Every year the expo, or Salon du Running, is held at the exhibition centre at Porte de Versailles. You have to take your stamped, signed medical certificate, your passport and your convocation form in order to get your race bib. There is a medical certificate template on the Schneider Electric Paris Marathon website which you can download and print off, making it a little easier to then take this to your doctor for him to sign and stamp. Some doctor’s surgeries do this for free. Others, like mine, charge an arm and a leg. The convocation form is a like a kind of identification form which is emailed to you a few days before the marathon. You have to print it out and take it with you. I’ve never forgotten any of these forms so I don’t know exactly how strict they are and whether they would refuse to allow someone to run without them.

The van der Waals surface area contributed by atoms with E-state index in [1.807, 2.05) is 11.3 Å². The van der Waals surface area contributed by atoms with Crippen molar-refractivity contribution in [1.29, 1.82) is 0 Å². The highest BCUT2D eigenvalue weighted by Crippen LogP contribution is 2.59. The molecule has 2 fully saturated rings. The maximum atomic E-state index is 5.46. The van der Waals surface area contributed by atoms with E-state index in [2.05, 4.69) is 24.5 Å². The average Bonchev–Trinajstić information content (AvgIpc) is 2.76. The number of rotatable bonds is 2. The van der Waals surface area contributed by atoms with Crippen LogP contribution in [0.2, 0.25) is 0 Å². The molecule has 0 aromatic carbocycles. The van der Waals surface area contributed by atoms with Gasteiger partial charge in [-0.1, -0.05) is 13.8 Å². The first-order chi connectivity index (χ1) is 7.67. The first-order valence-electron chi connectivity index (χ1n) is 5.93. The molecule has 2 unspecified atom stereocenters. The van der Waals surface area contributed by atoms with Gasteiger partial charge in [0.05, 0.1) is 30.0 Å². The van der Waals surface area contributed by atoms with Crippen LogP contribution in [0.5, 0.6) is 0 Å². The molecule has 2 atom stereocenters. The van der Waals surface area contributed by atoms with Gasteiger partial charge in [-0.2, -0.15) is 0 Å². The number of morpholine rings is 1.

The expo is not as big as the London Marathon expo but it’s still much bigger than any other running expo I’ve attended. You could spend forever looking round the displays and stalls and you could spend a small fortune on running gear. There was a funny moment when I walked up to a huge screen and my name popped up with my predicted time. When I say a huge screen, I mean like 20ft across huge. Initially, I couldn’t work out how it knew I was there. For a while I thought it was just a fluke, but then later in the visit I walked back up to the screen and my name popped up again. I don’t consider myself to be an idiot, but it took my wife to point out that there was a sensor reading my timing chip, which was on my race number in the bag I was carrying on my back. Doh!